Senior Living: The joy of dragon boats and other paddling activities

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After retirement, you may find new enthusiasm on the water.

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Here’s something to think about: In a post-work life, is it possible to find satisfaction in trading the relentless productivity of the office with activities done simply for the sake of doing them?

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Recently, I asked readers for stories of change in my 60s, looking (as always) for inspiration as I negotiate my recent retirement. One of the hardest things for me has been loosening my attachment to goal setting and the brilliance of achievement that has marked my life as a full-time journalist.

I received several letters from readers who had, among other things, started a new business or charitable endeavor at age 60. I hope to share these stories over the coming months. But I’ll start with Marilyn Brulhart’s tale, which intrigued me because it wasn’t so much about change as it was about joy. This got me wondering if one can lead to the other, and if such a shift can be orchestrated, or if joy owes its existence to serendipity or even biology.

Brulhart’s story begins in the water. When she retired at 61 after 30 years in a fulfilling job teaching ESL, she wasn’t looking for something to do. Brulhart was already in two choirs.

But when a friend suggested a learn-to-dragon boat lesson at the False Creek Community Center in Vancouver, Brulhart was in on it. At the end of the lesson, her friend left in another direction. But Brulhart was hooked. About a decade later, it’s fair to say his life revolves around paddling in various forms, including the dragon boat, solo outrigger, and six-person outrigger.

“I’m paddling crazy,” Brulhart wrote to me, noting that one of his Orkney ancestors crossed the sea in the 1700s to work for the Hudson’s Bay Company. “It’s in my blood, I guess.”

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In a follow-up phone call, we discussed the details of his passion for paddling. One of the reasons Brulhart’s story is interesting is that she was never a person interested in individual or team sports. She was not inactive, having pursued dancing as an amateur at different times in her life. But the idea of ​​being side by side, huffing, puffing and sweating in a boat on the ocean had never occurred to him.

“I never thought I would say that, but I would now describe myself as an athlete,” Brulhart says.

The dragon boat not only made her physically stronger, it brought about mental changes. At every stage of his paddling career, Brulhart wavered. At first, committing to a team sport that involved training twice a week seemed like too much, but there were no other options if she wanted to paddle. So she joined Eh Team, a senior team at False Creek Racing Canoe Club, and dug in. It turned out that she liked the structure imposed by the schedule.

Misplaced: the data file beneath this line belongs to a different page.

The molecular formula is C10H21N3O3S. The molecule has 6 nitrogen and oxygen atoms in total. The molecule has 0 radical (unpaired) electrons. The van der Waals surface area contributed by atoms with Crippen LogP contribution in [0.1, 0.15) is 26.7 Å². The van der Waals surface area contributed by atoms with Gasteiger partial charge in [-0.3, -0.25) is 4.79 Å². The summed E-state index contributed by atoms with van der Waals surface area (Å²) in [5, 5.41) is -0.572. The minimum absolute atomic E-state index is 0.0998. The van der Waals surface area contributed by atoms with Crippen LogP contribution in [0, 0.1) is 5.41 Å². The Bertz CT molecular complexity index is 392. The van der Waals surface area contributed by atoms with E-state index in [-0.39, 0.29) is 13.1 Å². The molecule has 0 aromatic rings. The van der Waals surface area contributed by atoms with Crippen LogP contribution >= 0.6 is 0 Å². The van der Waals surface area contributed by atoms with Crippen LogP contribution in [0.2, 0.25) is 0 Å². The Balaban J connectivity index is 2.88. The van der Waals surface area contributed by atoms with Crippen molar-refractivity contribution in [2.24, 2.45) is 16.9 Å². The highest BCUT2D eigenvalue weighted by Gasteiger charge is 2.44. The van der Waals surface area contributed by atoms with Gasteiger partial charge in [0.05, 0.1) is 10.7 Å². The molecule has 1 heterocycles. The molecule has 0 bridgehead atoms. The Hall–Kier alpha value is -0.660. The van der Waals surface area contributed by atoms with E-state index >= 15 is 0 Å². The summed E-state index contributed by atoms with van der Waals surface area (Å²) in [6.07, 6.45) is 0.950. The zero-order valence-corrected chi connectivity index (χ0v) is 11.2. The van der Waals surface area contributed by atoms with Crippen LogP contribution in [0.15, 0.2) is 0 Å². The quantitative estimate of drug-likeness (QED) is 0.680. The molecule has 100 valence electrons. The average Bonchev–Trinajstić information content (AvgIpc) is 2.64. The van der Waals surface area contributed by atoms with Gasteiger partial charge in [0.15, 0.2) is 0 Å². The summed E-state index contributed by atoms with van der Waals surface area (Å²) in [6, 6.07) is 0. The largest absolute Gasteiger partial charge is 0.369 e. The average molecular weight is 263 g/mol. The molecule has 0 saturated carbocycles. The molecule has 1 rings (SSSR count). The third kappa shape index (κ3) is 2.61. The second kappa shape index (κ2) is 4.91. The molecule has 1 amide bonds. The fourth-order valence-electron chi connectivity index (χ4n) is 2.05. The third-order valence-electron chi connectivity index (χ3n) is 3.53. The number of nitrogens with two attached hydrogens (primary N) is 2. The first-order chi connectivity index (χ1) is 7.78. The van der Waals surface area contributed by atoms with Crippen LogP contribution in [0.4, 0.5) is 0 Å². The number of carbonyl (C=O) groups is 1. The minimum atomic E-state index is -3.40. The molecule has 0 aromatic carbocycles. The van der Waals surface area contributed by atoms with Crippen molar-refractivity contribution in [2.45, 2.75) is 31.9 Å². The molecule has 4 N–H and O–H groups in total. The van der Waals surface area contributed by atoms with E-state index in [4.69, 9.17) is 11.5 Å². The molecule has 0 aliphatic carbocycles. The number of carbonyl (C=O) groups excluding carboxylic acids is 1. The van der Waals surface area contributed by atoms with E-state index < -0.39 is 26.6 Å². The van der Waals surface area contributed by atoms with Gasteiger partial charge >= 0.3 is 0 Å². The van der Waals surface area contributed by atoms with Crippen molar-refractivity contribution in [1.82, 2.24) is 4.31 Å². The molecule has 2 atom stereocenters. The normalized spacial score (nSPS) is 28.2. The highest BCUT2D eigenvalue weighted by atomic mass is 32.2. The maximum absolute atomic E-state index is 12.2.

Then the idea of ​​competition was brought up. Nah, she thought. Too busy with the choir. But when an opening popped up in her schedule, she decided to give it a try.

“Whammo. I loved competing from the first starting horn.

Today, Brulhart paddles four mornings a week, even in the gray winter rain, wearing five layers of technical gear and a pair of knee-high boots to help ease the shoreline sloshing. There are out-of-town regattas, parties and dinners with new paddling friends.

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“I don’t know if it made me a different person, but it filled a lot of needs for exercise, structure, camaraderie and camaraderie, and goal-oriented effort, which I did. in my career,” she explains.

“Being retired is fantastic because I can do all these things that I love and I can’t find anything missing. I know that I have given a lot in my career and that I have done good in society. Now I can do it. I don’t offer much to society, but I’m in much better shape than I’ve ever been.

I think Brulhart is offering something important to society through his participation in the paddle. She is a model of change and aging. Brulhart is also a role model for herself, proving there are unexpected benefits to trying something new.

Here is another bonus. Sport made her more meditative. It may not show up in the great performance appraisal of life, but practice enhances the appreciation of each day.

Hear how Brulhart talks about being on the water.

“There is the aspect of the surface of the water. It could be glassy. Or if the weather is nice, it shines with a thousand sparkles. If it’s cloudy, there are nice shades of gray. It is infinitely fascinating and different. And then there are the birds. With the dragon boat we are only on False Creek, but with the canoe we are in the ocean. There are fleets of birds. The sound of flapping wings is simply exquisite.

— Liane Faulder writes the column Life in the Sixties

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